Admittedly, my interest in the documentary was largely because I heard a year ago that Hottman was going to be in a bicycle film. What the film was actually about was a tightly kept secret- right up until the trailer was released this spring.

For those unfamiliar with her, Hottman is well known (not only locally, but nationally) for her bicycle advocacy and work as a bicycle lawyer. 

Although I had only met her once in person during Lookout Mountain Week, I was eager to see what her role in the (at the time) unnamed mystery project would be and presumed it would largely have something to do with bicycle rights.

Without revealing too much, Hottman’s story in the film was nothing like I expected. 

Not only did it reveal an unfiltered look at her personal struggles, but it addresses a couple of devastating events that occurred during the filming of The Engine Inside

Wow. I felt uninvited, almost embarrassed that I was seeing this side of such an established and much loved figure in our local cycling community; her vulnerabilities exposed for the world to see. In one particular poignant scene I thought to myself, They showed that? Jesus. Christ.

Her story playing out on the big screen impacted me greatly. Remove the power suit, the lycra, the bikes, and there is Hottman. Surprise! Lawyers are people too. My already high regard for this individual increased tenfold after seeing the film.

Stories that resonate

I did not expect for other stories to resonate as much as they did. Many of the struggles that were played out could well have been from my own therapy sessions and lived experiences.

While I enjoyed Hottman’s story (we have several professional and personal mutual acquaintances, and I enjoyed seeing her ride around downtown Golden and Lookout Mountain- places I rode frequently during the years I lived in Golden), Danso’s and Roque’s stories were especially meaningful to me.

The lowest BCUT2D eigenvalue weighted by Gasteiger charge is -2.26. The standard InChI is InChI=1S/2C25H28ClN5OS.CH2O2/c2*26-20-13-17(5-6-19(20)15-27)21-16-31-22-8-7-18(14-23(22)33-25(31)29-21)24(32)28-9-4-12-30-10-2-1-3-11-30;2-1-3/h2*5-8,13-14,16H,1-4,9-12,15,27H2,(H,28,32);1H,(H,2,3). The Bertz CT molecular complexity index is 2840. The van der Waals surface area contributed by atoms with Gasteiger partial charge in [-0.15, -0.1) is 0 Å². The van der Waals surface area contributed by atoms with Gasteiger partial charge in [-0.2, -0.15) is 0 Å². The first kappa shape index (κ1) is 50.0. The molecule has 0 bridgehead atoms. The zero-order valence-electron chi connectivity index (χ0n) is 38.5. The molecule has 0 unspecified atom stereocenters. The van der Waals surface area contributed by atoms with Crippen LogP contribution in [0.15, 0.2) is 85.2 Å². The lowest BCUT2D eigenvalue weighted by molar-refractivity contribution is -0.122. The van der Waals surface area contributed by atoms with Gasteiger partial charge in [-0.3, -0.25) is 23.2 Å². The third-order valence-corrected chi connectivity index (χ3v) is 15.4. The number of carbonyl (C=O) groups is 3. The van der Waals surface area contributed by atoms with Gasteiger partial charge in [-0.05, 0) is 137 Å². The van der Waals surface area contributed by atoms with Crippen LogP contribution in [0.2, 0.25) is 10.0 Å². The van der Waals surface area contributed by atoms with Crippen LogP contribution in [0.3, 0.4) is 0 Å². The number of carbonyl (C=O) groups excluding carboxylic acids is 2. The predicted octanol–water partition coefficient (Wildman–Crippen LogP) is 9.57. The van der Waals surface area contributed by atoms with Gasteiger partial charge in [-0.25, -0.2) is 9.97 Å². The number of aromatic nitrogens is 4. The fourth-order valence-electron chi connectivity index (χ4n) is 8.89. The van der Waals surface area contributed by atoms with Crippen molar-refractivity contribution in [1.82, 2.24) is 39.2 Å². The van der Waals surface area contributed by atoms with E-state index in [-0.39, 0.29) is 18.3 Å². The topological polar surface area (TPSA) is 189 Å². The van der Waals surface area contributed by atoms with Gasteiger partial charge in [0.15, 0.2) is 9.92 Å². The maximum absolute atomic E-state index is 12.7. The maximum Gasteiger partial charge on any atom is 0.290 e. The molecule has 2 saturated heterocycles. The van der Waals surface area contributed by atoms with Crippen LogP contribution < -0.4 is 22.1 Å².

Danso’s mission to improve mobility for others struck a familiar chord. He understood the limitations of living somewhere without access to transportation and how critical a bicycle is for mobility.

Allow me to elaborate.

A decade has passed since I moved to Denver after earning my Ph.D. at Purdue University. I was excited to return to my home state with a reputation for being a great place for bicyclists- a stark contrast to the unwelcoming bicycling environment in West Lafayette, Indiana.

 Living in the city, I loved riding my bike to and from work, to meet up with friends, to run errands, etc. The fact that Denver’s infrastructure included 196 miles of on-street bike lanes and several bike parks was incredibly appealing. In bike-centric Denver, I could go anywhere in the city riding my bike! It was liberating.

Without a bicycle (I sold my rundown Volkswagen Jetta shortly after I moved), my mobility would have been severely limited and I would have been unable to go to the places I frequented. I could live in a city and get around without the use of a car. Bicycles offer game-changing mobility and accessibility.

Secondly, Roque’s story about using a bicycle for mental and physical health also resonated. There were several years where I struggled with depression (some years were extremely difficult). My saving grace was my bicycle. Often spending the entire day riding, I rode everywhere to sort through my thoughts, unpack my burdens, and get away from everything. 

As an Asian intercountry adoptee, the part where Roque discussed exploring his cultural identity while being raised by white parents and seemingly belonging nowhere resonated deeply as well. Bicycles offer freedom and can improve mental health.

Common threads

The audience may identify with only one or all six of the individuals presented in The Engine Inside. 

The commonalities shared by the film’s subjects go beyond their love of bikes. Rather, they all have a sense of altruism and wanting to improve the lives of others through bicycles.

The film presents a multifaceted view of bicycling and concludes with a note of optimism and the potential that bicycles have to solve (or at least alleviate) many of the world’s problems.

Liggett closes on a hopeful note: “When we get on a bicycle, not only do we better ourselves, we better our world.”

Truer words could not have been spoken.

See the film

Sponsored by The-Cyclist-Lawyer, The Engine Inside Golden premiere will take place 5:30 to 8 PM on June 29 at the American Mountaineering Center. Ticket proceeds will benefit Bike JeffCo.

The-Cyclist-Lawyer is also hosting the Boulder premiere at the Dairy Arts Theater on July 12. All proceeds benefit It Could Be Me.

Additional Front Range premieres and screenings are scheduled in Fort Collins (June 29 at The Lyric and hosted by the Bicycle Film Festival), Evergreen (August 4 at Center Stage Theater and hosted by the Evergreen Bike Club), and in Longmont (September 10, hosted by the City of Longmont).

Interested in hosting a premiere or screening in your city? Visit and select the TOUR page to complete the hosting form. All tour dates and ticket information can be found at as well.

Photo credits: Natalie Starr, Anthill Films